Intrauterine Device (IUD)
IUDs belong to a group of contraceptive options called long acting reversible contraception (LARC). These are the most effective forms of contraception.
IUDs are small contraceptive devices that are placed in the uterus (womb) to prevent pregnancy. All IUDs need to be fitted and removed by trained doctors.
At Family Planning Tasmania, two types of IUD are used:
- Hormonal IUD (sold as Mirena and Kyleena), which is made of plastic and releases small amounts of progestogen into the uterus. They are 99.7-99.9% effective.
- Copper IUD (sold as Multiload or Copper T), which is made of plastic and has copper wrapped around it. It is 99.5% effective.
IUDs do not give you protection from sexually transmitted infections (STIs). The best way to lessen the risk of STIs is to use a barrier method such as condoms.
How do IUDs work?
IUDs affect sperm movement to the egg and change the lining of the uterus (womb) to make it difficult for a fertilised egg to take hold. A fertilised egg is when a sperm and egg have merged together.
Hormonal IUDs thicken the mucus at the neck of the uterus (womb), blocking the sperm. They may also affect ovulation by changing the hormones that cause an egg to be released each month.
Copper IUDs affect the way sperm can move and survive in the uterus, and stop sperm cells from reaching & fertilising the egg. IUDs also change the lining of the uterus to stop a fertilised egg from sticking.
Differences between hormonal and copper IUDs
There are a number of differences between the copper and hormonal IUD:
|Hormonal IUD||Copper IUD|
|Menstruation||After a hormonal IUD has been put in, you may have three to five months of frequent and irregular bleeding between periods.
After this time, your periods may be shorter, lighter, and less painful.
About 50 percent of women stop bleeding all together.
|After a copper IUD has been put in, you may have a few weeks of irregular bleeding between periods.
After this time, your periods may be heavier and more painful.
|Cost of the device||The hormonal IUD is covered by a health care card in Australia.
It costs around $8.80 if you are a concession card holder and around $45 for everyone else.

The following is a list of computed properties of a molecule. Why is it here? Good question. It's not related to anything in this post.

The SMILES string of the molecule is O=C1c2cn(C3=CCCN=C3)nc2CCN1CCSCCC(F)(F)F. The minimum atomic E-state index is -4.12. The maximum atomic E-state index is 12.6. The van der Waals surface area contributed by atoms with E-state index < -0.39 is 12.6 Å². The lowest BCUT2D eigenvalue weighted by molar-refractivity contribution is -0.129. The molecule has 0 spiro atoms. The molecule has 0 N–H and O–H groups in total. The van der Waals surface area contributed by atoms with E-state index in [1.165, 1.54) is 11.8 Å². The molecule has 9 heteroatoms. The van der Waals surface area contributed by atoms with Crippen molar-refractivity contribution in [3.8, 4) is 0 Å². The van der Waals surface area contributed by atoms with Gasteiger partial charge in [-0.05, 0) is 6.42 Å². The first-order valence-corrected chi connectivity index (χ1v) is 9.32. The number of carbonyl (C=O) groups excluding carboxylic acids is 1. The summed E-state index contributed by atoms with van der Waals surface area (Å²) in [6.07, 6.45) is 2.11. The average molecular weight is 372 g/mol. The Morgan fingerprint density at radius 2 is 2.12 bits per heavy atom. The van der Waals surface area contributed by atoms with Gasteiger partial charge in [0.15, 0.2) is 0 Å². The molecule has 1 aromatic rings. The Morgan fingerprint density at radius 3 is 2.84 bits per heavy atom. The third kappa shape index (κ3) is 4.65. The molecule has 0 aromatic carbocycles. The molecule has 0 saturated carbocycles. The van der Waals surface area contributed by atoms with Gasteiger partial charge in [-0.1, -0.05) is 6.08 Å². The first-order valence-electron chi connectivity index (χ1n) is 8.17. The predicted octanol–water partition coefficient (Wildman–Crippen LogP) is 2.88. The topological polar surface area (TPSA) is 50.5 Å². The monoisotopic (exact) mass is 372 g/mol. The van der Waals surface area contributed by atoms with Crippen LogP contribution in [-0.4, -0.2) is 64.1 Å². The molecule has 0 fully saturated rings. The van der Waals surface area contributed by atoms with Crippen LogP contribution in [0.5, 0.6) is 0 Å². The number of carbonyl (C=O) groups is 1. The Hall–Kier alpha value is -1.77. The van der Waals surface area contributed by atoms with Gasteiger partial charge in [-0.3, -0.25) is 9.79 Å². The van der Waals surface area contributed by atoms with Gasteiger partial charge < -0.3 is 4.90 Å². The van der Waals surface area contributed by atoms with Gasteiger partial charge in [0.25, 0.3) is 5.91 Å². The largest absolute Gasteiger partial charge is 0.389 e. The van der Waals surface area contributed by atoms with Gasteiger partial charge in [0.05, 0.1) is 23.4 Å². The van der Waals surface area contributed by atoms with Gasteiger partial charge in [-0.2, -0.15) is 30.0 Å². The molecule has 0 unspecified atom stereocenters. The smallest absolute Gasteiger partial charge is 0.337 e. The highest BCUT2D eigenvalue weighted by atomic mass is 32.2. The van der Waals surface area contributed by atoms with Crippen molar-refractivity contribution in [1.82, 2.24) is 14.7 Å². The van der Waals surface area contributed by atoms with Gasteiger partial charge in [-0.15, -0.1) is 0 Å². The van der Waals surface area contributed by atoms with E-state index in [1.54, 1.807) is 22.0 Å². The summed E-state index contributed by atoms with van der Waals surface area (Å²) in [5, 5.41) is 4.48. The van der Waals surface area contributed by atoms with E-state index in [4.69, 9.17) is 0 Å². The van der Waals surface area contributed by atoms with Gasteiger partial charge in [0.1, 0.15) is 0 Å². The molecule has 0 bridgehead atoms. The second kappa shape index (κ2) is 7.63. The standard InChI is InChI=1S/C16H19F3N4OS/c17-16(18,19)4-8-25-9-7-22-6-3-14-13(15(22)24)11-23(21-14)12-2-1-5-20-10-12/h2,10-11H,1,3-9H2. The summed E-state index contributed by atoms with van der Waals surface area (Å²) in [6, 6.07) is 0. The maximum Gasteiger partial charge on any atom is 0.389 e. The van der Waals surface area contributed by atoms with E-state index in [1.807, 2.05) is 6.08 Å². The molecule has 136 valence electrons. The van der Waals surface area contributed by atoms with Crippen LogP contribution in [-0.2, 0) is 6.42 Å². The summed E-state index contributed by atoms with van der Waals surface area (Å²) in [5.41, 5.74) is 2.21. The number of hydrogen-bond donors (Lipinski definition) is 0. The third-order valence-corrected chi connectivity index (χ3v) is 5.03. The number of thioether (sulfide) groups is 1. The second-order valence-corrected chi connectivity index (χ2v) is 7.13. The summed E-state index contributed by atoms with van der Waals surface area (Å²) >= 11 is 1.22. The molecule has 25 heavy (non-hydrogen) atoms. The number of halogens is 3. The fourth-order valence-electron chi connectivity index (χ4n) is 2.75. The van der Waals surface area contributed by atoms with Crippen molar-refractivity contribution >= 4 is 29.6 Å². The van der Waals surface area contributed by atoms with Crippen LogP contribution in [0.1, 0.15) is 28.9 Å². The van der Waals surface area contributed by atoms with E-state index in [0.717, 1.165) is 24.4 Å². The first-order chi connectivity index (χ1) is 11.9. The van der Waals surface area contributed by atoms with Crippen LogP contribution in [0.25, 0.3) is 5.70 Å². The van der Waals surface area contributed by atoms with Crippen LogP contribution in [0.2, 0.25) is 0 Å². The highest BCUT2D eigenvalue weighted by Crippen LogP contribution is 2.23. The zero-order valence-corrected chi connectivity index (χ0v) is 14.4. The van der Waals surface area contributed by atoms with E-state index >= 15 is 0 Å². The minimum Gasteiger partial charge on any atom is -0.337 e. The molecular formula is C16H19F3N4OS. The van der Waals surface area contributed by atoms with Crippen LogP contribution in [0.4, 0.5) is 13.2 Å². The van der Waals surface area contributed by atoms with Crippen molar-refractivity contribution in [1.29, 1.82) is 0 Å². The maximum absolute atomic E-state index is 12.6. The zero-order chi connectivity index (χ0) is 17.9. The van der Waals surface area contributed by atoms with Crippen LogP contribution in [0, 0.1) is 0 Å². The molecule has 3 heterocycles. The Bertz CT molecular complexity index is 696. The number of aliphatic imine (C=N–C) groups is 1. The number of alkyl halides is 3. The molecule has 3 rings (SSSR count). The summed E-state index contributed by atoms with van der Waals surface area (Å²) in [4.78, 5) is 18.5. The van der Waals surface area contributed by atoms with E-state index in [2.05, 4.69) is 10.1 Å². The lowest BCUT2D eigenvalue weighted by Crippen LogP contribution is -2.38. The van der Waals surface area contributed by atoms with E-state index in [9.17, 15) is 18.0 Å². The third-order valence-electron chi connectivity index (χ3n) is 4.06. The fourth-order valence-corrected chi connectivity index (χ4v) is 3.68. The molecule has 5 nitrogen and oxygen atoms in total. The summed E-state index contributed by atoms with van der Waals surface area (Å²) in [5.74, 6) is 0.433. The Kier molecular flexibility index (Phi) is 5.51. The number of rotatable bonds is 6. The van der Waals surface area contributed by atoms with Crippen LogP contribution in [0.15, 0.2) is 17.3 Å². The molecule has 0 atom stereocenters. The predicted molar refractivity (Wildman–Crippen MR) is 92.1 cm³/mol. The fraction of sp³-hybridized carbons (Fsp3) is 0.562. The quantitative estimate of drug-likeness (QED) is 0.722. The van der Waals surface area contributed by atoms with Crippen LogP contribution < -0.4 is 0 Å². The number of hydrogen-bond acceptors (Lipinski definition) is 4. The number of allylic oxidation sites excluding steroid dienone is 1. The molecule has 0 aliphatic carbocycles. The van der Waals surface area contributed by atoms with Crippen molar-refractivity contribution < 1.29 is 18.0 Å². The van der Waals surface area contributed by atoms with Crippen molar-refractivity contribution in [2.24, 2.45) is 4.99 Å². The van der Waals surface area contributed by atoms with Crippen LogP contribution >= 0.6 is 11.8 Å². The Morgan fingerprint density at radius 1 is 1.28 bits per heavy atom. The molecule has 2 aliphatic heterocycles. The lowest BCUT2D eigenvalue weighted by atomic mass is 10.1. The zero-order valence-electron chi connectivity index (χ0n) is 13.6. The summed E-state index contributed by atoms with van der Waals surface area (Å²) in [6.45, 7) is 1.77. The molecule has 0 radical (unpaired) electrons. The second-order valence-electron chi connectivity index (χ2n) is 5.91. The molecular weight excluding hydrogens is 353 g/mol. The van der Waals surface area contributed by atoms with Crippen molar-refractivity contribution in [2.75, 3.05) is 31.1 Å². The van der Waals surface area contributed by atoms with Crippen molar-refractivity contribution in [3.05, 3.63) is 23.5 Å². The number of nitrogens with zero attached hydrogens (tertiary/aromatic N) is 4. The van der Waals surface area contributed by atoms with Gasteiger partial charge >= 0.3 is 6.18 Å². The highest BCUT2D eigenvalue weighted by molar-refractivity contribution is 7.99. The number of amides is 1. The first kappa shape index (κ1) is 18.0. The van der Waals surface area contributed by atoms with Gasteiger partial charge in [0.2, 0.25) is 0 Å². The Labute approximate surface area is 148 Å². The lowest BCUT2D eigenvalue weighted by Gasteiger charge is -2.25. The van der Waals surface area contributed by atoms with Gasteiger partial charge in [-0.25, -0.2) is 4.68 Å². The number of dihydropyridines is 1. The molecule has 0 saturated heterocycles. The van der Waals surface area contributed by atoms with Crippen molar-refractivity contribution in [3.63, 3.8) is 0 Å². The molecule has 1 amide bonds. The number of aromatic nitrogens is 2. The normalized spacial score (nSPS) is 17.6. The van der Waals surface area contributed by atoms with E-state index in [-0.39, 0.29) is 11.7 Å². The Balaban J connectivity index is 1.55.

|The copper IUD is not covered by a health care card and may cost around $120 outside a public hospital setting.|
|Side effects||The hormonal IUD may cause headaches, acne, breast tenderness and an increase in appetite in the first few months.||The copper IUD has no hormonal side effects.|
|Medical conditions||The hormonal IUD should not be used if you have had breast cancer in the last five years.||With rare exceptions, the copper IUD will not have any known effect on existing medical conditions.|
Is an IUD right for me?
IUDs are suitable for most people. A doctor will assess you to see if it’s suitable for you. The hormonal IUD is the most popular form of long acting reversible contraception (LARC) in the world. It is safe for people who have never had a pregnancy to have an IUD.
An IUD might not be right for you if you:
- have an active pelvic infection or abnormal vaginal bleeding
- are at high risk of STIs i.e. you have multiple partners & don’t use a condom
- have had certain types of surgery to the cervix
- have a condition that might alter the shape of the uterus such as fibroids
- have had breast cancer in the last five years (hormonal IUD only)
- have heavy painful periods or if you are anaemic (copper IUD only)
- Over 99% effective at preventing pregnancy
- Last between five and ten years
- Once it has been inserted, you only need to check the strings monthly
- A rapid return to usual fertility (ability to have a baby) once the IUD is removed
- A hormonal IUD may help with heavy periods and period pain
- Does not interfere with breastfeeding
- Safe for people who have never had a pregnancy to have an IUD